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Public Meeting Transcripts

Public Meeting Regarding Fleet Financial Group, Inc., and BankBoston Corporation

Wednesday, July 7, 1999

Transcript of Panel Nine

        9            MS. ARANJO:  Good afternoon.  My name is 
         10   Carol Aranjo, and I am the CEO of D.E. Wells Federal 
         11   Credit Union in Springfield, Massachusetts, and also 
         12   a member of the African-American Executive 
         13   Leadership Council of Springfield, Massachusetts. 
         14            The African-American community of western 
         15   Massachusetts has not benefited from any of the bank 
         16   mergers or new banks entries into the State of 
         17   Massachusetts.  We often say that people in Boston 
         18   think the state ends at 128. 
         19            We have seen the press releases, and we 
         20   have also been part of the bank community group that 
         21   started about five years ago, and we have not seen 
         22   any of the dollar amounts that the banks have 
         23   pledged to be lent in the low- and moderate-income 
         24   communities drift into Springfield, Massachusetts.  
         25   Very little dollars are in there for the business 
          1   community. 
          2            The banks do lend to the nonprofits.  They 
          3   do give charitable giving.  But as every civilized 
          4   individual knows, it is the business community that 
          5   drives the community's progress. 
          6            The African-American business community has 
          7   been starved for capital and loans from the 
          8   beginning of time, since slavery.  Our community 
          9   seems to be the fertile ground for other ethnic 
         10   groups to come in and get their economic starts.  
         11   Banks loaned to everyone to come into the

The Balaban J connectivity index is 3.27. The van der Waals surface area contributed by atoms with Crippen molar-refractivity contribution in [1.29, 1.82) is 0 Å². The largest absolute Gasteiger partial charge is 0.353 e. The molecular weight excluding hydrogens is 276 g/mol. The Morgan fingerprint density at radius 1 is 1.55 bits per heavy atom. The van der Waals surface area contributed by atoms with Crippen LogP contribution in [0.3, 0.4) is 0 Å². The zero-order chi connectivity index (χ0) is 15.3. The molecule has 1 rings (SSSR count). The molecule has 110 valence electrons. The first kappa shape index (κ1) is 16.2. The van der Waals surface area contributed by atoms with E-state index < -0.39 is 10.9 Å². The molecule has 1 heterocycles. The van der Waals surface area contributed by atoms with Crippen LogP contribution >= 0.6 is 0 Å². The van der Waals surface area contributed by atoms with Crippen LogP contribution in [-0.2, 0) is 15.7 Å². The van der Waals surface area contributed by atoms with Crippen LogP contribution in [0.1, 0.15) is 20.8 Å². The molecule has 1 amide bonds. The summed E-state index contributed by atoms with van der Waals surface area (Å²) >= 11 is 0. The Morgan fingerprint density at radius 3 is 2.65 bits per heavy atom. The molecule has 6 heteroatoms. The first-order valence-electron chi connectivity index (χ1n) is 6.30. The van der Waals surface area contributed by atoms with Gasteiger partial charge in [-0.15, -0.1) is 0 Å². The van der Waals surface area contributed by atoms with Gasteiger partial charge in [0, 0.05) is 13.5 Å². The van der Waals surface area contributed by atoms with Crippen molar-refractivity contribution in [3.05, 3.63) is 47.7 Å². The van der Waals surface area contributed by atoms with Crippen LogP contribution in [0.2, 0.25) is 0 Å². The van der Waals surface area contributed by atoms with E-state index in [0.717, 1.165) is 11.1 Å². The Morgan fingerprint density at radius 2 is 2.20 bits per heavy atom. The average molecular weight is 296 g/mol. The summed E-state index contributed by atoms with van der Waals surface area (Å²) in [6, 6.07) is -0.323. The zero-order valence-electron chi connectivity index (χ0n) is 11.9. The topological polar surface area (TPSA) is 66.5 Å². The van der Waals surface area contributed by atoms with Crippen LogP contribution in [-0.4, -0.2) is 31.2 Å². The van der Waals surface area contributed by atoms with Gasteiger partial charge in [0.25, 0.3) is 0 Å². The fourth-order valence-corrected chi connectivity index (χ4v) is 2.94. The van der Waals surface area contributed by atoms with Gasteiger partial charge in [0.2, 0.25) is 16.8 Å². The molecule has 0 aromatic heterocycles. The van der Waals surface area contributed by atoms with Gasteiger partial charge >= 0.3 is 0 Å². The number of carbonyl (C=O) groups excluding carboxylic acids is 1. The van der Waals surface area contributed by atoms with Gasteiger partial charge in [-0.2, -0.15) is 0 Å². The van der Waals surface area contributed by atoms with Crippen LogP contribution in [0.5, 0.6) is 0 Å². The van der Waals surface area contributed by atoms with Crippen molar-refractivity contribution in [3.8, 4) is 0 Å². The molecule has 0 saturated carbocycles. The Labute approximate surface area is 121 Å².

12   African-American community to start businesses 
         13   except the African-Americans.  This is outrageous. 
         14            I am here to say that people who have 
         15   mortgages also need jobs with which to pay the 
         16   mortgages.  If they are not able to create jobs 
         17   within their community, if they are not able to 
         18   establish a credible business community, if they are 
         19   not able to provide for the needs of their citizens, 
         20   then that community becomes a ghetto, it becomes a 
         21   starved plantation. 
         22            The banks of America treat the 
         23   African-American community as a plantation.  They 
         24   are the owners.  They are the wealth of the 
         25   community.  They control it.  They choose an 
          1   overseer.  When I use the word "overseer," I'm not 
          2   talking about Uncle Tom.  Those are different.  I am 
          3   talking about someone that the bank will determine, 
          4   "We will allow you to become successful.  We will 
          5   loan to you, but only to you."  It is a method of 
          6   pitting members of the community against one 
          7   another. 
          8            This is stock and trade of the American way 
          9   in the African-American community.  For the 
         10   government, for entities of the government to 
         11   continue to allow it is to take part in it.  Racism, 
         12   the stigma of what happens in our community, will 
         13   not change until the government takes responsibility 
         14   for what it sees happening and its part in it.  
         15   Banks must be able to put these dollars that they're 
         16   talking about into community controlled 
         17   organizations. 
         18            We are recommending that the banks, if they 
         19   are committing $14 billion, that these dollars not 
         20   stay within the banks to be given out piecemeal, but 
         21   to be placed into community loan funds, community 
         22   credit unions, community CDCs that have loan pools.  
         23   The money should be placed within them over a 
         24   five-year period and allow them to loan to the 
         25   businesses in the community so that they can develop 
          1   their community. 
          2            Communities cannot be developed without 
          3   real capital, and real capital cannot be used in the 
          4   community if it is given to people outside of the 
          5   community to come in, build on their wealth and take 
          6   the wealth from the community.  So we recommend that 
          7   unless the banks are willing to put these dollars 
          8   into the hands of community lenders and allow them